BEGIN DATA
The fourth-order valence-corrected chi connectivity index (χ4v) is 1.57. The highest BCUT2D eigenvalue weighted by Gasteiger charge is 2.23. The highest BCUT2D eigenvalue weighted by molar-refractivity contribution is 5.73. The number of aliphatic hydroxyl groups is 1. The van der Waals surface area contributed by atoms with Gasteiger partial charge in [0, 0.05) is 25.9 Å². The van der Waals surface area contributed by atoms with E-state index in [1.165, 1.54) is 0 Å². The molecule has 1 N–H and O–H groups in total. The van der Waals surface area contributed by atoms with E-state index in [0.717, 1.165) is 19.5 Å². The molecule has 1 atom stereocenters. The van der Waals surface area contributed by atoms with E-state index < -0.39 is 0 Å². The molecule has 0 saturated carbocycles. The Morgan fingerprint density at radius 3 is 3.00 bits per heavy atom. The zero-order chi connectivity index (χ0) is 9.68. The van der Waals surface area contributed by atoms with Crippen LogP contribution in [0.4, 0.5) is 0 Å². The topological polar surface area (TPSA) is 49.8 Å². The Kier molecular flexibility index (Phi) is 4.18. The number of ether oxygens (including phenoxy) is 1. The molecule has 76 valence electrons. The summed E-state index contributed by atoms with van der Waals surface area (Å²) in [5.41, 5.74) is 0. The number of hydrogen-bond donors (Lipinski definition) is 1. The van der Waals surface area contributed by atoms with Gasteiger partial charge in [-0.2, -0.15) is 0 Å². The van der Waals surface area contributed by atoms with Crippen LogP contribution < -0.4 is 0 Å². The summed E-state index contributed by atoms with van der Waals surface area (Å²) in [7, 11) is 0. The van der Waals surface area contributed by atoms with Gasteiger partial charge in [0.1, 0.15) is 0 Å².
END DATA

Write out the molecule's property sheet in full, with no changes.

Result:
The fourth-order valence-corrected chi connectivity index (χ4v) is 1.57. The highest BCUT2D eigenvalue weighted by Gasteiger charge is 2.23. The highest BCUT2D eigenvalue weighted by molar-refractivity contribution is 5.73. The number of aliphatic hydroxyl groups is 1. The van der Waals surface area contributed by atoms with Gasteiger partial charge in [0, 0.05) is 25.9 Å². The van der Waals surface area contributed by atoms with E-state index in [1.165, 1.54) is 0 Å². The molecule has 1 N–H and O–H groups in total. The van der Waals surface area contributed by atoms with E-state index in [0.717, 1.165) is 19.5 Å². The molecule has 1 atom stereocenters. The van der Waals surface area contributed by atoms with E-state index < -0.39 is 0 Å². The molecule has 0 saturated carbocycles. The Morgan fingerprint density at radius 3 is 3.00 bits per heavy atom. The zero-order chi connectivity index (χ0) is 9.68. The van der Waals surface area contributed by atoms with Crippen LogP contribution in [0.4, 0.5) is 0 Å². The topological polar surface area (TPSA) is 49.8 Å². The Kier molecular flexibility index (Phi) is 4.18. The number of ether oxygens (including phenoxy) is 1. The molecule has 76 valence electrons. The summed E-state index contributed by atoms with van der Waals surface area (Å²) in [5.41, 5.74) is 0. The number of hydrogen-bond donors (Lipinski definition) is 1. The van der Waals surface area contributed by atoms with Gasteiger partial charge in [-0.2, -0.15) is 0 Å². The van der Waals surface area contributed by atoms with Crippen LogP contribution < -0.4 is 0 Å². The summed E-state index contributed by atoms with van der Waals surface area (Å²) in [7, 11) is 0. The van der Waals surface area contributed by atoms with Gasteiger partial charge in [0.1, 0.15) is 0 Å².